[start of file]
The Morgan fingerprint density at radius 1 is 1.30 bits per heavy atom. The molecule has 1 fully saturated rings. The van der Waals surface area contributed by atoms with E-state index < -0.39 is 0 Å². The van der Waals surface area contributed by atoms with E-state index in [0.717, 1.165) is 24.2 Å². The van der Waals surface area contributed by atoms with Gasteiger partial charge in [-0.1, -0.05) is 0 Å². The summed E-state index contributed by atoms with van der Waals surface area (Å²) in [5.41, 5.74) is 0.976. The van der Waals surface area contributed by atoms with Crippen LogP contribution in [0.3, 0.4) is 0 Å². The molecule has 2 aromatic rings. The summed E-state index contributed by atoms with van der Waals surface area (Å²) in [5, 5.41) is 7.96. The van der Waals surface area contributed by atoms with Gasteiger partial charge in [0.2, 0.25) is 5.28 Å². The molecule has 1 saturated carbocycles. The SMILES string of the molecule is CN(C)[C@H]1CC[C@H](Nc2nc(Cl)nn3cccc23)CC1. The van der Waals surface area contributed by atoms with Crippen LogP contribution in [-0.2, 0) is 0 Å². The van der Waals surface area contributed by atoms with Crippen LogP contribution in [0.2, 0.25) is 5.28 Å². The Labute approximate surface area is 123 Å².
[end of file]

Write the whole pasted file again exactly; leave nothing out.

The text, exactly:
The Morgan fingerprint density at radius 1 is 1.30 bits per heavy atom. The molecule has 1 fully saturated rings. The van der Waals surface area contributed by atoms with E-state index < -0.39 is 0 Å². The van der Waals surface area contributed by atoms with E-state index in [0.717, 1.165) is 24.2 Å². The van der Waals surface area contributed by atoms with Gasteiger partial charge in [-0.1, -0.05) is 0 Å². The summed E-state index contributed by atoms with van der Waals surface area (Å²) in [5.41, 5.74) is 0.976. The van der Waals surface area contributed by atoms with Crippen LogP contribution in [0.3, 0.4) is 0 Å². The molecule has 2 aromatic rings. The summed E-state index contributed by atoms with van der Waals surface area (Å²) in [5, 5.41) is 7.96. The van der Waals surface area contributed by atoms with Gasteiger partial charge in [0.2, 0.25) is 5.28 Å². The molecule has 1 saturated carbocycles. The SMILES string of the molecule is CN(C)[C@H]1CC[C@H](Nc2nc(Cl)nn3cccc23)CC1. The van der Waals surface area contributed by atoms with Crippen LogP contribution in [-0.2, 0) is 0 Å². The van der Waals surface area contributed by atoms with Crippen LogP contribution in [0.2, 0.25) is 5.28 Å². The Labute approximate surface area is 123 Å².